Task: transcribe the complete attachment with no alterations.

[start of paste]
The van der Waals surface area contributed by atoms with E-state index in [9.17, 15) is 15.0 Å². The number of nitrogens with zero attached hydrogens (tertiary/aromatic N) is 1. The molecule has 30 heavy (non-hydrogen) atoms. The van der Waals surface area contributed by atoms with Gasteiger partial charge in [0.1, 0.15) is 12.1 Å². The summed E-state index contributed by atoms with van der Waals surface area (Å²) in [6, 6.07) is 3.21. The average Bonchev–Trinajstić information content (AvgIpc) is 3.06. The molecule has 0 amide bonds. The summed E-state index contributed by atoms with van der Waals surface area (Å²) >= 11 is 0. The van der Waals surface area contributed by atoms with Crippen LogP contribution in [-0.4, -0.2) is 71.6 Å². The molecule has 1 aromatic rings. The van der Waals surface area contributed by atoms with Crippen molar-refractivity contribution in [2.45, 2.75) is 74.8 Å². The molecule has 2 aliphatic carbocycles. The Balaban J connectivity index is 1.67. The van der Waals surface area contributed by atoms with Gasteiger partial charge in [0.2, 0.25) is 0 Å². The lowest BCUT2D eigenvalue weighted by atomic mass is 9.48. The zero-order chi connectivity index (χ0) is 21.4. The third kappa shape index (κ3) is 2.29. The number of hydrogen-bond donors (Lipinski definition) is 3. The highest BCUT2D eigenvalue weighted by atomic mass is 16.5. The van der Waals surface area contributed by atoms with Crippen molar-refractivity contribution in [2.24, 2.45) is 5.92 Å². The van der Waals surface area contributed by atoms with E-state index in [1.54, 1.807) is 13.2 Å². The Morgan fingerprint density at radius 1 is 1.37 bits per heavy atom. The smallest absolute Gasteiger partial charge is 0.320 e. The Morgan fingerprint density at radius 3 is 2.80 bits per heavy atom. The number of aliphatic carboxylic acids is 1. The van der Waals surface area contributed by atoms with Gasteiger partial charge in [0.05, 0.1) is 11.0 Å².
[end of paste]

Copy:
The van der Waals surface area contributed by atoms with E-state index in [9.17, 15) is 15.0 Å². The number of nitrogens with zero attached hydrogens (tertiary/aromatic N) is 1. The molecule has 30 heavy (non-hydrogen) atoms. The van der Waals surface area contributed by atoms with Gasteiger partial charge in [0.1, 0.15) is 12.1 Å². The summed E-state index contributed by atoms with van der Waals surface area (Å²) in [6, 6.07) is 3.21. The average Bonchev–Trinajstić information content (AvgIpc) is 3.06. The molecule has 0 amide bonds. The summed E-state index contributed by atoms with van der Waals surface area (Å²) >= 11 is 0. The van der Waals surface area contributed by atoms with Crippen LogP contribution in [-0.4, -0.2) is 71.6 Å². The molecule has 1 aromatic rings. The van der Waals surface area contributed by atoms with Crippen molar-refractivity contribution in [2.45, 2.75) is 74.8 Å². The molecule has 2 aliphatic carbocycles. The Balaban J connectivity index is 1.67. The van der Waals surface area contributed by atoms with Gasteiger partial charge in [0.2, 0.25) is 0 Å². The lowest BCUT2D eigenvalue weighted by atomic mass is 9.48. The zero-order chi connectivity index (χ0) is 21.4. The third kappa shape index (κ3) is 2.29. The number of hydrogen-bond donors (Lipinski definition) is 3. The highest BCUT2D eigenvalue weighted by atomic mass is 16.5. The van der Waals surface area contributed by atoms with Crippen molar-refractivity contribution in [2.24, 2.45) is 5.92 Å². The van der Waals surface area contributed by atoms with E-state index in [1.54, 1.807) is 13.2 Å². The Morgan fingerprint density at radius 1 is 1.37 bits per heavy atom. The smallest absolute Gasteiger partial charge is 0.320 e. The Morgan fingerprint density at radius 3 is 2.80 bits per heavy atom. The number of aliphatic carboxylic acids is 1. The van der Waals surface area contributed by atoms with Gasteiger partial charge in [0.05, 0.1) is 11.0 Å².